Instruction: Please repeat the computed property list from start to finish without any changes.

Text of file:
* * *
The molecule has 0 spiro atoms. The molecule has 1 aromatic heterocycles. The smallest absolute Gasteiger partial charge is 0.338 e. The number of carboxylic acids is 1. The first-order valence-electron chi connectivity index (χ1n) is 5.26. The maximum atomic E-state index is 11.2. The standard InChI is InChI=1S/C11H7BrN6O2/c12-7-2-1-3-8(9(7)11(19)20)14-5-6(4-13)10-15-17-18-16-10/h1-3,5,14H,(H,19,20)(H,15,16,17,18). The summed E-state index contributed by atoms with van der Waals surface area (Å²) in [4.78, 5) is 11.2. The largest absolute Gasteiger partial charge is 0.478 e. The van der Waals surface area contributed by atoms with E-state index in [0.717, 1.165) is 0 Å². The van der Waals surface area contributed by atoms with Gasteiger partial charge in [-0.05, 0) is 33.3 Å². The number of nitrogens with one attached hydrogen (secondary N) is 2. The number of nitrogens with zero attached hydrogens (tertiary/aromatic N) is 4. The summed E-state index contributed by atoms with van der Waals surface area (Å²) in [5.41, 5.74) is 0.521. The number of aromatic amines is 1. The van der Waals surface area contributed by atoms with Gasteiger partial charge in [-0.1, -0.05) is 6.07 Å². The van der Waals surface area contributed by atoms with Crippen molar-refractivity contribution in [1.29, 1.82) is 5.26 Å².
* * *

The molecule has 0 spiro atoms. The molecule has 1 aromatic heterocycles. The smallest absolute Gasteiger partial charge is 0.338 e. The number of carboxylic acids is 1. The first-order valence-electron chi connectivity index (χ1n) is 5.26. The maximum atomic E-state index is 11.2. The standard InChI is InChI=1S/C11H7BrN6O2/c12-7-2-1-3-8(9(7)11(19)20)14-5-6(4-13)10-15-17-18-16-10/h1-3,5,14H,(H,19,20)(H,15,16,17,18). The summed E-state index contributed by atoms with van der Waals surface area (Å²) in [4.78, 5) is 11.2. The largest absolute Gasteiger partial charge is 0.478 e. The van der Waals surface area contributed by atoms with E-state index in [0.717, 1.165) is 0 Å². The van der Waals surface area contributed by atoms with Gasteiger partial charge in [-0.05, 0) is 33.3 Å². The number of nitrogens with one attached hydrogen (secondary N) is 2. The number of nitrogens with zero attached hydrogens (tertiary/aromatic N) is 4. The summed E-state index contributed by atoms with van der Waals surface area (Å²) in [5.41, 5.74) is 0.521. The number of aromatic amines is 1. The van der Waals surface area contributed by atoms with Gasteiger partial charge in [-0.1, -0.05) is 6.07 Å². The van der Waals surface area contributed by atoms with Crippen molar-refractivity contribution in [1.29, 1.82) is 5.26 Å².